Deceased October 9, 2022

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In Memory

How did we know Gordon, wrapped in his L.L. Bean coat of many passions—father, husband, outdoorsman, conservationist, real estate mogul, singer, sailor, tennis player, philanthropist—and a purple alumni lifer. He treasured his favorite institutions and through them brought joy to countless individuals.

He came to Amherst from Deerfield in 1948 with Win Hindle ’52 and Jack Vernon ’52. They settled on the fourth floor of Stearns, studied and sang while he played his four-string guitar left-handed. He rappelled down the outside wall, made Tug Kennedy’s freshman swimming team, was invited to join Alpha Delta Phi, became a DQ tenor and sang for the rest of his life. The Yale School of Forestry completed his academic pursuits. 

He began his career in commercial real estate with R. M. Bradley and became a successful, respected developer/investor—the financial and energy sources that fueled his passion for nature conservation. This led to his dedicated service as a trustee/director of numerous organizations such as the Conservation Law Foundation, Forest Society of Maine, the Appalachian Mountain Club and, dearest to his heart, the Chewonki Foundation. 

He was a bionic man with replacement parts in knees, hips, shoulders and a double bypass, but none of that slowed his pursuit of vigorous physical activities. He skied downhill until his knees said, “no màs,” then devoted himself to cross-country skiing and created a trail near Jackson, New Hampshire, that bears his name. He ran the Allagash, Penobscot and St. John Rivers multiple times with family and friends. In mid-life, he became a Sisyphean aspirant to ever more competitive tennis. But the capstone to his later outdoor world was as skipper of the sailboat Katabatic. With a younger but experienced and dedicated crew, it was the “boat to beat” in New England for more than two decades.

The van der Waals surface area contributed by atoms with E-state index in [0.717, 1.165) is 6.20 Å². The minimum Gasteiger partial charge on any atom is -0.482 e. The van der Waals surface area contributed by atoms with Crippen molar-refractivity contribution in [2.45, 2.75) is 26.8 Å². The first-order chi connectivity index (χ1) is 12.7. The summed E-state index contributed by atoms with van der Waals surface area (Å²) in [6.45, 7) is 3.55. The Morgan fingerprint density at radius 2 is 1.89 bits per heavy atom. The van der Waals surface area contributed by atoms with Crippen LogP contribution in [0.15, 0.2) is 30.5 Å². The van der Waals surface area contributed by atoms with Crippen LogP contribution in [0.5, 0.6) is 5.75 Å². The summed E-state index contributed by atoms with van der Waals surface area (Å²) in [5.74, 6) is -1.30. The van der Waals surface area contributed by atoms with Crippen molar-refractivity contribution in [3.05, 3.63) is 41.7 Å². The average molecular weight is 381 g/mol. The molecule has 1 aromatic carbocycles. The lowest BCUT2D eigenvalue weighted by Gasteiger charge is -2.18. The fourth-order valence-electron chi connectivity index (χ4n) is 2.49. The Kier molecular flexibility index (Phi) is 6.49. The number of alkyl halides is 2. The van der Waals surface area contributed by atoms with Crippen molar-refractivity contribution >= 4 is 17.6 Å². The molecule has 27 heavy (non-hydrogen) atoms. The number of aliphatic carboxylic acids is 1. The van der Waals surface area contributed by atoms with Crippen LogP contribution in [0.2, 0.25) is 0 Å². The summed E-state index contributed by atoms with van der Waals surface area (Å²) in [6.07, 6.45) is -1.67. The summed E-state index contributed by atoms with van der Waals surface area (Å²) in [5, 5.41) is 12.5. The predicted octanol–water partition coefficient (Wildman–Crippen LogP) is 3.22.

Even when he slowed down, he was quietly engaged. He sailed recreationally with his wife, Taffy, and they regularly escaped to a camp in a remote Maine location. He was an accomplished woodworker and created several handsome pieces of furniture. He published Satan in the Pulpit, a history of the Phillips family and the founding of the academies in Andover and Exeter. 

And always, there was Amherst. He liked to affect a Maine accent and addressed his sophomore roommate Bob “R. B.” Skeele as Ah Bee. During his early working years, he and Ted Phillips ’52 sang in an octet (The Racketeers) and in a barbershop quartet. He and Ted canoed New England rivers with their sons. With his omnipresent pipe and flyrod, he, Jack Vernon and four Amherst alums became woefully lost on a two-week canoe trip through uncharted Canadian backcountry. There, while running a class four rapid single-handed, he dislocated his shoulder, but when he was fished out, his pipe was locked in place. He succeeded John Stookey ’52 as head of the Berkshire Choral Festival and was president from 1996 to 2004. (BCI still gives 1,200 amateur singers week-long experiences performing classical works in various venues each summer.) Gordon often went cruising with the Stookeys, and John’s wife, Appy, reports that in the early evening, Gordon often swam around the harbor pausing to chat with other travelers as they were having cocktails.

He was a pillar of purple for the class of ’52 and the College. President Julian Gibbs officially named the class of 1952 The First Sabrina Class for its fundraising accomplishments. But Nick Evans ’52 learned differently. Gordon’s grandfather was the class of 1882, and in that Olio, Gordon found it was the first class to kidnap Sabrina, and their motto was The First Sabrina Class. When our class took exception to the perfidy of Amherst’s leadership regarding Lord Jeff, Gordon and fellow alum Don MacNaughton ’65 set the record straight with Lord Jeffery Amherst, a history of his tour of duty in the colonies prior to the revolution. They argued convincingly that it was not possible to hold him accountable for, or as an accomplice to, any of the alleged misdemeanors. The book is in the Frost Library. He was chair of the College’s Amherst Fund and received the Medal for Eminent Service. He. served as class president several times and, in 2022, was voted so in perpetuity.

A man for all seasons, Gordon will be remembered by numberless cohorts as generous, caring, positive and unendingly supportive. We miss him but are thankful he was part of our lives.

Jack Vernon ’52